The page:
HDS acquires BlueArc … no surprise

After my early morning exercise routine, I sat down with my laptop hoping to start a new blog entry when a certain HDS news caught my eye. Here’s one of them.

It is of no surprise to me because all along, HDS hardly had a competitive, high-end NAS to compete of their own. Their first Linux-based NAS sucks, and HNAS wasn’t really successful either. But their 5-year OEM with BlueArc gave HDS an strong option to be in the NAS space.

As usual, HDS is as cautious as ever. While the 800-pound EMC has been on a shopping spree for the past 3-4 years, NetApp acquiring a few (note Engenio, Bycast, Akkori, Onaro) along the way, the only notable acquisition made by HDS was Archivas (news here). That was waaaaaay back in 2007. However, what prompted the HDS reaction was a surprise to me. According to Network Computing, it was IBM who wanted to acquire BlueArc, hence triggering HDS to have the first right to fork out the dough for BlueArc.

Why does IBM want to acquire BlueArc? IBM is sliding and lacking the storage array technology of their own. Only XIV and StorWiz(e) are  worth mentioning because their DS-series and N-series belong to NetApp. Their SONAS is pretty much a patchwork of IBM GPFS servers.  In fact, from the same Network Computing article, IBM has terminated their Data DirectNetworks storage back-end and just initiated the sourcing of the storage back-end from NetApp. It is good money to NetApp, but bad for IBM. Their story don’t gel anymore and their platform portfolio staggers as we speak.

This will definitely prompt IBM competitors to sharpen their knives. HP is renewing their artillery with 3PAR and LeftHand, and also IBRIX while Dell is coming out with guns blazing from Compellent, EqualLogic, a bit of Exanet and pretty soon, Ocarina Networks (this is a primary storage deduplication technology). Though Dell lost market share in the last IDC figures, and most likely because of lost EMC sales, they seem to be looking good with Compellent and EqualLogic. HP, is still renewing, and perhaps when they are done ditching their PC business, they should have more focus on the enterprise. Meanwhile, HDS has been winning market share in the last IDC quarter and doing well with their own VSP and AMS series.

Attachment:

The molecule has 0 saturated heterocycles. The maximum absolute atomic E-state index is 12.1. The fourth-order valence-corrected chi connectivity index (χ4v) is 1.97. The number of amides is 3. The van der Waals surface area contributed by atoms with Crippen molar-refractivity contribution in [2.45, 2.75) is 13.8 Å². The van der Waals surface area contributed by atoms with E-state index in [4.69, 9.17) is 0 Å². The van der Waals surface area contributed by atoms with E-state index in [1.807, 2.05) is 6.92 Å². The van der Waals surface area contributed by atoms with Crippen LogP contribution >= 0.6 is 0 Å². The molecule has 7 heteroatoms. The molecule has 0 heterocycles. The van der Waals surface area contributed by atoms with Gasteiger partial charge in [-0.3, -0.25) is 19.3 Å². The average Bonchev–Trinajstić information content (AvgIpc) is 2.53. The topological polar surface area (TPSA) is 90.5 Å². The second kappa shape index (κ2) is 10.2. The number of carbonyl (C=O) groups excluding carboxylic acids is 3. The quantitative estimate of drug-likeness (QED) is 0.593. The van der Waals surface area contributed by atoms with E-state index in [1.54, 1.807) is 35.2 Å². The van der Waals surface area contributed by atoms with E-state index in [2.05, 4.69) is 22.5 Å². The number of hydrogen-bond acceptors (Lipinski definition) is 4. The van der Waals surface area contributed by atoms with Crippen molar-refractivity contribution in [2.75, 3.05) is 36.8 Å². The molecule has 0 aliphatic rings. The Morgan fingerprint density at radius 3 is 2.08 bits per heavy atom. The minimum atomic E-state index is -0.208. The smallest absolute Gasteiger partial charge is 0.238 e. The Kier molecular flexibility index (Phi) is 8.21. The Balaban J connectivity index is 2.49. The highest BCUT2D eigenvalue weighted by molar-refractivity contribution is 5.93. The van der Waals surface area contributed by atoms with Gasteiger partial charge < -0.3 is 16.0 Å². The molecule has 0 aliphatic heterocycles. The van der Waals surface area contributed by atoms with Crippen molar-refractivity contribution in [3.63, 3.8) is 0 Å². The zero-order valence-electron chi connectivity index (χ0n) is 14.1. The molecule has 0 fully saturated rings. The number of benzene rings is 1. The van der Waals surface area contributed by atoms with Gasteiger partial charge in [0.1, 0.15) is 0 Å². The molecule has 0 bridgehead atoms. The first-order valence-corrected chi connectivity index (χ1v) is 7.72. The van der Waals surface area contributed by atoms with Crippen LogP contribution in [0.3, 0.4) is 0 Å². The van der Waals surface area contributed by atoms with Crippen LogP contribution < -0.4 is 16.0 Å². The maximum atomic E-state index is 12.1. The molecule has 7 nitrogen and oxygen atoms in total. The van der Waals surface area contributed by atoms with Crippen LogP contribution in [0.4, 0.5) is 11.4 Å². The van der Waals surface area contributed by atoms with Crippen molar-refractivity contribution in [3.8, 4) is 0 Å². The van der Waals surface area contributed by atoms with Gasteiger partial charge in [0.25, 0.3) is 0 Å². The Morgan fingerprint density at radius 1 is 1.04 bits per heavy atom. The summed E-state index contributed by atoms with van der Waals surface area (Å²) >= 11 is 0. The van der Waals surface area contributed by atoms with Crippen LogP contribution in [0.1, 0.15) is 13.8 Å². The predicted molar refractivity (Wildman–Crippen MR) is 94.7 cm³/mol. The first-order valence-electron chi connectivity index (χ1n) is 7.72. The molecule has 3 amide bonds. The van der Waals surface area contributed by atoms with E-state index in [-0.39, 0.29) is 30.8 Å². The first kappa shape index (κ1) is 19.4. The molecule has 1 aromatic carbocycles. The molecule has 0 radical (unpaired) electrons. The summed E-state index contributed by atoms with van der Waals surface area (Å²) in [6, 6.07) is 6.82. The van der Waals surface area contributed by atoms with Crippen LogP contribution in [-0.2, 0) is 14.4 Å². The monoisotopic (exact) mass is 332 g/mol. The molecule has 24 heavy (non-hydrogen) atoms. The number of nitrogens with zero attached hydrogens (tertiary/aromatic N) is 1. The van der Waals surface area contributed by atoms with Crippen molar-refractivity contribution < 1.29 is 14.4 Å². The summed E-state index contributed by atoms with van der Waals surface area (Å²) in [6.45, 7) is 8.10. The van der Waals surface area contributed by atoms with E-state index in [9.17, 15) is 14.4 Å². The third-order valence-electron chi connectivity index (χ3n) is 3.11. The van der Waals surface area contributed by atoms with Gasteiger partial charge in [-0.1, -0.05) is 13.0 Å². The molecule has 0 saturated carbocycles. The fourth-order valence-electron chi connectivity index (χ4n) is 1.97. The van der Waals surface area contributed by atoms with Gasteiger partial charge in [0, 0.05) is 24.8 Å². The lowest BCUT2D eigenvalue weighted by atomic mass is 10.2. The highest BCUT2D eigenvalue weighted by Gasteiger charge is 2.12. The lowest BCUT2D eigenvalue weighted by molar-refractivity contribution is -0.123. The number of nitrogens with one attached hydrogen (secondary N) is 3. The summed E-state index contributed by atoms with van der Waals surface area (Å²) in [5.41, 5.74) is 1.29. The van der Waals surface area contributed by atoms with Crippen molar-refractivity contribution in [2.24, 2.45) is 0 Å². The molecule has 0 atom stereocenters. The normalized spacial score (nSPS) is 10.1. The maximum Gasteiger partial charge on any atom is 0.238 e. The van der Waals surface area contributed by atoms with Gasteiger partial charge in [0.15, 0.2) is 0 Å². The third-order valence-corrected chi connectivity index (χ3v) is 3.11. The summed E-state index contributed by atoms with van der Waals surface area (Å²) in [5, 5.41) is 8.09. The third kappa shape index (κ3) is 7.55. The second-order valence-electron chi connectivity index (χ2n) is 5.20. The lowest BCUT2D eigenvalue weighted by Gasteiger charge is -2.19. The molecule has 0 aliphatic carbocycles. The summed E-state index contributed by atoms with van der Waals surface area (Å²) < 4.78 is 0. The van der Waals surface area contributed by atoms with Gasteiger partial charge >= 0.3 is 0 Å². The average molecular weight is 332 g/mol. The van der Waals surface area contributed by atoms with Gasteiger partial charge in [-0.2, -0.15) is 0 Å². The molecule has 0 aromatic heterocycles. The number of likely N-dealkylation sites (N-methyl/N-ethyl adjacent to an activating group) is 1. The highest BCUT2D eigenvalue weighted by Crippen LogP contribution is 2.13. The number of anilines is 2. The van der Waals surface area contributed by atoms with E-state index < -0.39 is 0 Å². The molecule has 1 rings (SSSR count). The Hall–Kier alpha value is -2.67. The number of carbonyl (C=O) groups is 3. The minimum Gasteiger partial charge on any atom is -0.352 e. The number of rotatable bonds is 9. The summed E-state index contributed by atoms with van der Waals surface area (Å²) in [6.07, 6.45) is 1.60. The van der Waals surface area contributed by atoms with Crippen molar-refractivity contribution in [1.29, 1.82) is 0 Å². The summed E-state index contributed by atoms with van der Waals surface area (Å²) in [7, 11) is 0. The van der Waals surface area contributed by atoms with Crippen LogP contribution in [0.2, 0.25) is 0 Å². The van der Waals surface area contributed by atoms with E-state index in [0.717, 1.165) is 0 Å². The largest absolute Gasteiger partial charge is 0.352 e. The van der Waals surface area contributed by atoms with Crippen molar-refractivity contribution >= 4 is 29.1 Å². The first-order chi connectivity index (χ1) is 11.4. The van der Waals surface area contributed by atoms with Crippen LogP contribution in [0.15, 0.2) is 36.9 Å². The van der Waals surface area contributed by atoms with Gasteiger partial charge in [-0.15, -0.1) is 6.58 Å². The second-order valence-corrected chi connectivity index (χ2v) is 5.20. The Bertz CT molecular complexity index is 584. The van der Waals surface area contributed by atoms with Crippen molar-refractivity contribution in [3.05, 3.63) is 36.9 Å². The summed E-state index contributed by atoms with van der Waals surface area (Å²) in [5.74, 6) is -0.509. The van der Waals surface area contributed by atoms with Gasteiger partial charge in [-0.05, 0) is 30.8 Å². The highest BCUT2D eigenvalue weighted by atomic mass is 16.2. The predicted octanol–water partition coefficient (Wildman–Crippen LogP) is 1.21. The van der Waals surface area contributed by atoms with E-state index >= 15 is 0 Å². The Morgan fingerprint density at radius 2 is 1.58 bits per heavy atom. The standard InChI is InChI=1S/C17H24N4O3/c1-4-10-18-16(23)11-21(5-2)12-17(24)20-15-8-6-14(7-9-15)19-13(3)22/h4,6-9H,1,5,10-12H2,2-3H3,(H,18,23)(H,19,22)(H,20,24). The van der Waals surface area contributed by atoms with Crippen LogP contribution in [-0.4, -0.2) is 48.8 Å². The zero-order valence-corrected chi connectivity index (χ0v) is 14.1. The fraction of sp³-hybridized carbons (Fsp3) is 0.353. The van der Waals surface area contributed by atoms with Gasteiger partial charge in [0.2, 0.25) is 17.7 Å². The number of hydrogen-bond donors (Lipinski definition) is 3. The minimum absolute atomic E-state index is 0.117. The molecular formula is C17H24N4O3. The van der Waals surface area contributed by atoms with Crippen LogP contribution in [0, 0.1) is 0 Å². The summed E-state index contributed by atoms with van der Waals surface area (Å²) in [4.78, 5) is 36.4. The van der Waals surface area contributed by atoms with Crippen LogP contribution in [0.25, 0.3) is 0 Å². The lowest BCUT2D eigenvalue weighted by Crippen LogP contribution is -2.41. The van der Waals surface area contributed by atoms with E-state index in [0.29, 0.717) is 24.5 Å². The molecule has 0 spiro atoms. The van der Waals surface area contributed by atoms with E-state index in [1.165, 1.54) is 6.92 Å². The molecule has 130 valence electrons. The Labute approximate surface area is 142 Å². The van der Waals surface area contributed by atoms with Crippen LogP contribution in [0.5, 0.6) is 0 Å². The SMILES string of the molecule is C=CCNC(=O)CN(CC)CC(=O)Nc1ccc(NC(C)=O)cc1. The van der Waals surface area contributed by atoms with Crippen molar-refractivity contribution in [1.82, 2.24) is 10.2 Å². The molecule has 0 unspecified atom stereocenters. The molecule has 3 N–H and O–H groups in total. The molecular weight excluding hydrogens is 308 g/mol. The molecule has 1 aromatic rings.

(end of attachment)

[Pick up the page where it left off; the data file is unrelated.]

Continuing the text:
HP and Dell have reloaded, and EMC and NetApp coming into the market as storage juggernauts. IBM cannot afford to sit quietly. How long is IBM prepared to do that as the world passes them by?

As for HDS, they are pitching their story together. AMS on the low and mid-end, VSP on the mid to high end. BlueArc fits into the NAS and scale-out NAS space. Yup, they are getting there.

We do not hear much about BlueArc from HDS Malaysia, but be prepared to know more about them soon. Wonder how HDS would rename BlueArc? H-BLU? H-ARC?

Funny Microsoft Cloud video – has Microsoft seen a mirror lately?

I am no virtualization expert, but any IT guy would be able to tell you how far ahead VMware is in the virtualization space. (note that I am not talking about the cloud space)

Virtualization is the cornerstone of Cloud Computing and everyone is claiming they are Cloud-this or Cloud-that. So is Microsoft but when it comes to the virtualization game, Microsoft Hyper-V has much to catch up to, if it ever catches up with VMware.

As what they have done in the past to other technologies (think Netscape), they cast a industry wide suffocation strategy that snuff the lights out of their competitors. But things have changed and new proponents such as Open Source, Mobile Computing and Cloud Computing are not going to be victims of Microsoft aphyxiation strategy (come on, Ballmer, try something new). Hence when I found this video

I found it really funny. It was likely Microsoft was poking at itself, without knowing it.

From the words of Mahatma Gandhi,

“First they ignore you,

then they laugh at you,

then they fight you,

then you win”

This is what Microsoft do best … throwing dirt at the competitor. Hmmm….

HP likely to buy Autonomy

Just saw the news. Here’s the link –http://www.themalaysianinsider.com/business/article/hp-may-drop-pcs-to-buy-autonomy-for-us11.7b/

HP could buy British software maker Autonomy. Just months ago, Autonomy just acquired Iron Mountain Digital’s asset with solutions such as Connected Backup, and the previous Mimosa Nearpoint.

Again, there is no value in the PC business anymore and it is only logical that HP is focusing on high value and high margin IT solutions. More news could follow.

Storage jobs are paid higher

The human capital is important in the IT industry. Yet, we are facing a situation where there is a steady supply of storage-related jobs, but the supply of human resources and skills to these jobs is seriously lacking. Even if there are many people applying for these positions, the good ones are far and few.

What’s happening? Malaysia has been stuck in a rut for quite a few years now trying to raise good quality human capital, especially in the IT sectors. God knows how hard agencies such as MDeC and others IT bodies have been trying to increase the awareness and supply of good quality IT people for the IT industry. In storage, the situation is even more acute because storage has been seen as the one of the unglamourous jobs. That is why there are likely to have more networking techies than storage techies.